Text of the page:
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How the Blue Book Value Affects Your Car Insurance

When choosing a particular car insurance policy, and making sure you receive the most advantageous car insurance rate, a knowledge of the Kelley Blue Book value of your car is not only beneficial, but essential. Let’s examine why.

The Kelley Blue Book is a used car valuation service that has been around since Les Kelley, the owner of the Kelley Car Company in Los Angeles, began publishing it in 1926. After the Second World War, it went from being a regional service to a national one, in response to the post-rationing demand for cars that swept the nation. Since then it has become the gold standard in the auto industry.

How the value of a car as determined by the Kelley Blue Book affects the car insurance rate is actually quite simple. If there is a bank loan on a used car, the bank will require that there be a comprehensive and collision insurance policy written on the car until they release their lien when the final payment is made. It’s a simple matter of looking at the tables in the Blue Book to determine the Actual Cash Value (ACV) of the vehicle, and writing the appropriate car insurance policy.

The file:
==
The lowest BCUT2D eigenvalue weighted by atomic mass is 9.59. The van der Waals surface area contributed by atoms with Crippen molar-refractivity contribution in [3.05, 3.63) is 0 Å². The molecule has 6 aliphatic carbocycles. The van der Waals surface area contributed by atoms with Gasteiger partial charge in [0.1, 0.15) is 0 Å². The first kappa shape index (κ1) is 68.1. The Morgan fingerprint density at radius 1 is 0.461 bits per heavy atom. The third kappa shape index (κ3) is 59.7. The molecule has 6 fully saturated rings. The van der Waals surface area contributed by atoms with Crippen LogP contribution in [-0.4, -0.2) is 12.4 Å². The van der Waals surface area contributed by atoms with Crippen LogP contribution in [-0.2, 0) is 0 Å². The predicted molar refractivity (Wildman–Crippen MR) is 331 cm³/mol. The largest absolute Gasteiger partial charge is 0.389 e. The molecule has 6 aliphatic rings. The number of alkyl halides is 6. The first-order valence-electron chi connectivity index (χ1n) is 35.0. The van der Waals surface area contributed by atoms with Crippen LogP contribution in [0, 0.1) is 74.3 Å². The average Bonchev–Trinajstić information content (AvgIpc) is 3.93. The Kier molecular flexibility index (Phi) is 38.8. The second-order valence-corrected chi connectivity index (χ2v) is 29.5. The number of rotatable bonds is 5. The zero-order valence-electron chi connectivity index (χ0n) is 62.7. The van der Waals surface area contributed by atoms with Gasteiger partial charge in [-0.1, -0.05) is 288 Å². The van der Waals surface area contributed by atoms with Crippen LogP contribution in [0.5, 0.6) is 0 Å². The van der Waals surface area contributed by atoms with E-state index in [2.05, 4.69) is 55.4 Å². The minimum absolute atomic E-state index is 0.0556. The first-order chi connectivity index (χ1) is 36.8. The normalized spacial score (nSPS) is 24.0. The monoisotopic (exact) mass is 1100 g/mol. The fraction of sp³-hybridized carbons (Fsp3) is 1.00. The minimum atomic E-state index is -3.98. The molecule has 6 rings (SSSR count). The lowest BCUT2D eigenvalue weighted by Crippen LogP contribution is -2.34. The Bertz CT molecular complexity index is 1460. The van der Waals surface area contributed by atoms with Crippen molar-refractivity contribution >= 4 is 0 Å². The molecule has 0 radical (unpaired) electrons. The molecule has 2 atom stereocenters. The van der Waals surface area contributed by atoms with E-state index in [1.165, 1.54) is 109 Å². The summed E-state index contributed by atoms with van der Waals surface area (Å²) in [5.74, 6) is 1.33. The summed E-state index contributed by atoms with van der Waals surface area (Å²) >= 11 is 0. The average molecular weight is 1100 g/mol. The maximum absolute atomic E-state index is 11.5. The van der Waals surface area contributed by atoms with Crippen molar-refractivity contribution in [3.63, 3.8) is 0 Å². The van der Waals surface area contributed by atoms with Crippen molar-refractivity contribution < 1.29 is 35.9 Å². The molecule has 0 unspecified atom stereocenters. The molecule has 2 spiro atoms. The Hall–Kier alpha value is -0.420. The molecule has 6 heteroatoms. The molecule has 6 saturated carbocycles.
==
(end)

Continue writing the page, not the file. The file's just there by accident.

It’s well known that a new car depreciates drastically as soon as it’s driven off the lot. What isn’t always known to car buyers is that cars continue to depreciate in value year after year, and this is reflected in the latest edition of the Blue Book. That means that when a claim is made after a car has been severely damaged, the reimbursement will be on the current Blue Book valuation, and not on the price paid or the cost to replace the vehicle with a new one. What this sometimes means is that a car owner receives the ACV of the vehicle as a lump sum payment instead of the car being repaired or replaced. The savvy car buyer can cover this gap by knowing the car’s current Blue Book value, and buying Value Replacement Insurance, which allows for a replacement with the exact same car or a new car with the exact same specifications. Also, when the policy comes up for annual renewal, the buyer is insuring a car of lesser value than the year previous, and is entitled to negotiate a lower rate. So if you’ve bought a new or a used car and you are still required to purchase comprehensive and collision, make sure the rate is set for the current value of the car.

So if you are in the market for a car, new or used, get familiar with the Kelley Blue Book and shop online. It will help you spend your insurance dollars wisely.

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